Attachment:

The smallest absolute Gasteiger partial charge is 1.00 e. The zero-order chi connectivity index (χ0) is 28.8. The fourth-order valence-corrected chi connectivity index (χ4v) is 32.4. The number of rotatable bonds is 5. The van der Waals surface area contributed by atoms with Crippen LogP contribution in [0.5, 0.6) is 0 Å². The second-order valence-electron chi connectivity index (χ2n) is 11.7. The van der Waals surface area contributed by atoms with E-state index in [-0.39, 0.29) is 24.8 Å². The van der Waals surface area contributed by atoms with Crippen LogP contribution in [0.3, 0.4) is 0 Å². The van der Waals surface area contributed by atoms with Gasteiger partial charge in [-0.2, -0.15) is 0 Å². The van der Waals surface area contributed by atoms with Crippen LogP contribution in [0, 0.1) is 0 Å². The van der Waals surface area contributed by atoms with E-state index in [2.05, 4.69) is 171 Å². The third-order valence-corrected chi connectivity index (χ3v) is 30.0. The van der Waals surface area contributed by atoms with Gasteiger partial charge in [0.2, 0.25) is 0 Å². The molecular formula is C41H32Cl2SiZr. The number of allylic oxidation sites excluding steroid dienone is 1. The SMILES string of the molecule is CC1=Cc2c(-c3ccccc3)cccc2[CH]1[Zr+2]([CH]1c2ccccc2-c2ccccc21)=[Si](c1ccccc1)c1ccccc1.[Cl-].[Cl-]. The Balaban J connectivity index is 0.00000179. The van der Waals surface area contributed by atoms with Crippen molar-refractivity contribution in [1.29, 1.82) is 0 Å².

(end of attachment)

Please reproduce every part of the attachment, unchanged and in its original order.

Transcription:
The smallest absolute Gasteiger partial charge is 1.00 e. The zero-order chi connectivity index (χ0) is 28.8. The fourth-order valence-corrected chi connectivity index (χ4v) is 32.4. The number of rotatable bonds is 5. The van der Waals surface area contributed by atoms with Crippen LogP contribution in [0.5, 0.6) is 0 Å². The second-order valence-electron chi connectivity index (χ2n) is 11.7. The van der Waals surface area contributed by atoms with E-state index in [-0.39, 0.29) is 24.8 Å². The van der Waals surface area contributed by atoms with Crippen LogP contribution in [0.3, 0.4) is 0 Å². The van der Waals surface area contributed by atoms with Gasteiger partial charge in [-0.2, -0.15) is 0 Å². The van der Waals surface area contributed by atoms with Crippen LogP contribution in [0, 0.1) is 0 Å². The van der Waals surface area contributed by atoms with E-state index in [2.05, 4.69) is 171 Å². The third-order valence-corrected chi connectivity index (χ3v) is 30.0. The van der Waals surface area contributed by atoms with Gasteiger partial charge in [0.2, 0.25) is 0 Å². The molecular formula is C41H32Cl2SiZr. The number of allylic oxidation sites excluding steroid dienone is 1. The SMILES string of the molecule is CC1=Cc2c(-c3ccccc3)cccc2[CH]1[Zr+2]([CH]1c2ccccc2-c2ccccc21)=[Si](c1ccccc1)c1ccccc1.[Cl-].[Cl-]. The Balaban J connectivity index is 0.00000179. The van der Waals surface area contributed by atoms with Crippen molar-refractivity contribution in [1.29, 1.82) is 0 Å².